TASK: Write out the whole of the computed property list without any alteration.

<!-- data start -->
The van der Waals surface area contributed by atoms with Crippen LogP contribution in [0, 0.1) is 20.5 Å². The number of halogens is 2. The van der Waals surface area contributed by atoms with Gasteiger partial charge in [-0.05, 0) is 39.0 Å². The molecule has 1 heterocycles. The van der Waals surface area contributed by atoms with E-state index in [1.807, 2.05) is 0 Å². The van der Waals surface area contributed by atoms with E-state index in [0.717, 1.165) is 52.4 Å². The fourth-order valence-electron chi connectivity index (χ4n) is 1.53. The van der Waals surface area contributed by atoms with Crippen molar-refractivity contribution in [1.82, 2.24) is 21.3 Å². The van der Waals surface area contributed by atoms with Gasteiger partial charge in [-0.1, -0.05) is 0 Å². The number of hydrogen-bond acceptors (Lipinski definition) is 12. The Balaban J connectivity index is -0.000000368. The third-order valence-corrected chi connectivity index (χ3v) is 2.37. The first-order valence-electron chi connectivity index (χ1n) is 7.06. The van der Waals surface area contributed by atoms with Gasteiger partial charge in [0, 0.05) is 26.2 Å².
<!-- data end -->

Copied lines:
The van der Waals surface area contributed by atoms with Crippen LogP contribution in [0, 0.1) is 20.5 Å². The number of halogens is 2. The van der Waals surface area contributed by atoms with Gasteiger partial charge in [-0.05, 0) is 39.0 Å². The molecule has 1 heterocycles. The van der Waals surface area contributed by atoms with E-state index in [1.807, 2.05) is 0 Å². The van der Waals surface area contributed by atoms with E-state index in [0.717, 1.165) is 52.4 Å². The fourth-order valence-electron chi connectivity index (χ4n) is 1.53. The van der Waals surface area contributed by atoms with Crippen molar-refractivity contribution in [1.82, 2.24) is 21.3 Å². The van der Waals surface area contributed by atoms with Gasteiger partial charge in [-0.1, -0.05) is 0 Å². The number of hydrogen-bond acceptors (Lipinski definition) is 12. The Balaban J connectivity index is -0.000000368. The third-order valence-corrected chi connectivity index (χ3v) is 2.37. The first-order valence-electron chi connectivity index (χ1n) is 7.06. The van der Waals surface area contributed by atoms with Gasteiger partial charge in [0, 0.05) is 26.2 Å².